26 Sep That First RMD from Your IRA
What you need to know about this must-do distribution.
When you reach age 70½, the IRS instructs you to start making withdrawals from your traditional IRA(s). These withdrawals are called required minimum distributions (RMDs). You will make them, annually, from now on.1
If you fail to withdraw your annual RMD or take out less than the required amount, the IRS will notice. Not only will you owe income taxes on the amount you didn’t withdraw, but you will owe 50% more. (The 50% penalty can be waived if you can show the IRS that the shortfall resulted from a “reasonable error” instead of negligence.)1
Many IRA owners have questions about the rules related to their initial RMDs, so let’s answer a few.
How does the IRS define age 70½? Its definition is straightforward. If your 70th birthday occurs in the first half of a year, you turn 70½ within that calendar year. If your 70th birthday occurs in the second half of a year, you turn 70½ during the subsequent calendar year.2
Your initial RMD must be taken by April 1 of the year after you turn 70½. All the RMDs you take in subsequent years must be taken by December 31 of each year.1
So, if you turned 70 during the first six months of 2020, then you will be 70½ by the end of 2020, and you must take your first RMD by April 1, 2021. If you turn 70 in the second half of 2020, then you will be 70½ in 2021, and you won’t need to take that initial RMD until April 1, 2022.1
Is waiting until April 1 of the following year to take my first RMD a bad idea? The IRS allows you three extra months to take your first RMD, but it isn’t necessarily doing you a favor. Your initial RMD is taxable in the year that it is taken. If you postpone it into the following year, then the taxable portions of both your first RMD and your second RMD must be reported as income on your federal tax return for that following year.2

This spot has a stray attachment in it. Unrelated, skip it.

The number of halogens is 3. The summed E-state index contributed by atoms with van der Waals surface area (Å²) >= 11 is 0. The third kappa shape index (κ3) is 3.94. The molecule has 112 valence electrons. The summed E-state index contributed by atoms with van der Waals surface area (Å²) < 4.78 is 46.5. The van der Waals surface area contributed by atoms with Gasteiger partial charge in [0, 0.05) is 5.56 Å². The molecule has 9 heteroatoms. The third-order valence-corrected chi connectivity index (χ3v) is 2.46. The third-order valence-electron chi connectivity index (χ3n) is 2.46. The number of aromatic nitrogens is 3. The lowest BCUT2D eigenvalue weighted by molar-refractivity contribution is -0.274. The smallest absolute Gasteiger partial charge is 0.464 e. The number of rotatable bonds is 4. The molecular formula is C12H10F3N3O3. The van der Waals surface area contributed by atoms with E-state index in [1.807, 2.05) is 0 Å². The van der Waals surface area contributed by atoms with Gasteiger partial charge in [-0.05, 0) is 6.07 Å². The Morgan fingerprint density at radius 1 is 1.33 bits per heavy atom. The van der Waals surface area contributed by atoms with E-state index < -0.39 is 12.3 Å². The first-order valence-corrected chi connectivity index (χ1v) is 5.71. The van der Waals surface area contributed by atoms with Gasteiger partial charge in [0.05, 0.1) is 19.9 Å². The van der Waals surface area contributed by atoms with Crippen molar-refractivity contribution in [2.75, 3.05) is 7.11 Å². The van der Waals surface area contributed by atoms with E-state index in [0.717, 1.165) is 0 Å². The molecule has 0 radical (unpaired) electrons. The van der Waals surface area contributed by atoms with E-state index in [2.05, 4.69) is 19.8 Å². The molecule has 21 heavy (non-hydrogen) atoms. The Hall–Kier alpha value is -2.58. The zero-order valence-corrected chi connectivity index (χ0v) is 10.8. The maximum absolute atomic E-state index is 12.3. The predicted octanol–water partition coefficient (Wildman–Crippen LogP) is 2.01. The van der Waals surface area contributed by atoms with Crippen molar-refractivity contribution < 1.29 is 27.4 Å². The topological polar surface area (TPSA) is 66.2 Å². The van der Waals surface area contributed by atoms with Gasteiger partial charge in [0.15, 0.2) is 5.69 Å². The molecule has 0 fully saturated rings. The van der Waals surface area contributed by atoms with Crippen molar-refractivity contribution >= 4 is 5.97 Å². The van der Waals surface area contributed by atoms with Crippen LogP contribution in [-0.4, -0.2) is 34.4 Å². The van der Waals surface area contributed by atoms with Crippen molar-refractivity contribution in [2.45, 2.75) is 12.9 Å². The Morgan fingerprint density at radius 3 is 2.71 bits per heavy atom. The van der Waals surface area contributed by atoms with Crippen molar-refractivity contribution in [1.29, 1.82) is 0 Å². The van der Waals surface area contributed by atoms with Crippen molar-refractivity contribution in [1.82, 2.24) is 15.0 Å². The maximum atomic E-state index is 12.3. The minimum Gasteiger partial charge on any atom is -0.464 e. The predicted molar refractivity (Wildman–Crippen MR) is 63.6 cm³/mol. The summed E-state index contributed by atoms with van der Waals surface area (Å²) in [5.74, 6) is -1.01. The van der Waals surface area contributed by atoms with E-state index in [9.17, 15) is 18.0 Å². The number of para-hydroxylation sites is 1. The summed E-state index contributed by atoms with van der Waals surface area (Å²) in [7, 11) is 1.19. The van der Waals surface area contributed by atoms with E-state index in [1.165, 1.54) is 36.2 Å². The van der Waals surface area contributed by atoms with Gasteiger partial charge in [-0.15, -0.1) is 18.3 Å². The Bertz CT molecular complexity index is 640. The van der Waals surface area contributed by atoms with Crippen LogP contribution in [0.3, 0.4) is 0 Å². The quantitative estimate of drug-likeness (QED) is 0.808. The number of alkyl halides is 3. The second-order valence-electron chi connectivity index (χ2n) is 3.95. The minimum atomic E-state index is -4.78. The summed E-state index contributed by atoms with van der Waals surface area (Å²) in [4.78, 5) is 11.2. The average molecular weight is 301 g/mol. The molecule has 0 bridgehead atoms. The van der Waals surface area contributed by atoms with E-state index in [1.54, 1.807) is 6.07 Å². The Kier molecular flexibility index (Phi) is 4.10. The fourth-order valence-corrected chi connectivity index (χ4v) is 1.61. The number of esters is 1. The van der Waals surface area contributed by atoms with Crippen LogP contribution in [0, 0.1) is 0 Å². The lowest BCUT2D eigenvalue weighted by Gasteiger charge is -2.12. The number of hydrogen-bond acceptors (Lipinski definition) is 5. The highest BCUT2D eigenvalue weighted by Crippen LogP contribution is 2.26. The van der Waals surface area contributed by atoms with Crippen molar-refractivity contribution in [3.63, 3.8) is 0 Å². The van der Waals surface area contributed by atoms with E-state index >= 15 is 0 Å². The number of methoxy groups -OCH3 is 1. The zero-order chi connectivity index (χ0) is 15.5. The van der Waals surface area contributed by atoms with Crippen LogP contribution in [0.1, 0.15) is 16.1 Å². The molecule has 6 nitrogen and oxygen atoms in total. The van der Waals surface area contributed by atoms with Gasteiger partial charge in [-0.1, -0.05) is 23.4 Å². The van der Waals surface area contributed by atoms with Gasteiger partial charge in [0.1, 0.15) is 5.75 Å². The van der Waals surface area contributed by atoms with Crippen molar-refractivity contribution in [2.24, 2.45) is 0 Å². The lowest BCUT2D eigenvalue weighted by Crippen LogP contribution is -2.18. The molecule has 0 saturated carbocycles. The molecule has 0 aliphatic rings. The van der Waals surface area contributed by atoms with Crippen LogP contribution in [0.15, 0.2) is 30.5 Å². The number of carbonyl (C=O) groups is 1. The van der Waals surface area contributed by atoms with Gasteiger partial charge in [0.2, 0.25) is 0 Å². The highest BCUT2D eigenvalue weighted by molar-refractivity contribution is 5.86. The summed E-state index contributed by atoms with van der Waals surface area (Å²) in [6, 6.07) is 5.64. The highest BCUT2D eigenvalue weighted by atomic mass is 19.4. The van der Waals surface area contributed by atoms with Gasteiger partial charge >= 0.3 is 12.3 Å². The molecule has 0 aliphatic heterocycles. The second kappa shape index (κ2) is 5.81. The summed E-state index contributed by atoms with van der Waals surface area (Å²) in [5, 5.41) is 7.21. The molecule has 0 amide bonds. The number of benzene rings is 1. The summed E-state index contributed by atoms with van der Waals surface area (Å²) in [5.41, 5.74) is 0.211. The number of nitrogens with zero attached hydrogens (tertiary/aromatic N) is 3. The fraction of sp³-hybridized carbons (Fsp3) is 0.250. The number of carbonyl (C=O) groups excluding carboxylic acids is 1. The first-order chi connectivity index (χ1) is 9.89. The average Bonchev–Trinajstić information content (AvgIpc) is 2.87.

An example: James and his wife Stephanie file jointly, and they earn $78,950 in 2019 (the upper limit of the 22% federal tax bracket). James turns 70½ in 2019, but he decides to put off his first RMD until April 1, 2020. This means that he will have to take two RMDs before 2020 ends. So, his taxable income jumps in 2020 as a result of the dual RMDs, and it pushes the pair into a higher tax bracket for 2020 as well. The lesson: If you will be 70½ by the time 2019 ends, consider taking your initial RMD by the end of 2019—it might save you thousands in taxes to do so.3
How do I calculate my first RMD? IRS Publication 590 is your resource. You calculate it using IRS life expectancy tables and your IRA balance on December 31 of the previous year. For that matter, if you Google “how to calculate your RMD,” you will see links to RMD worksheets at irs.gov and a host of other free online RMD calculators.1,4
If your spouse is more than 10 years younger than you and is designated as the sole beneficiary for one or more of the traditional IRAs that you own, you should use the IRS IRA Minimum Distribution Worksheet (downloadable as a PDF online) to help calculate your RMD.5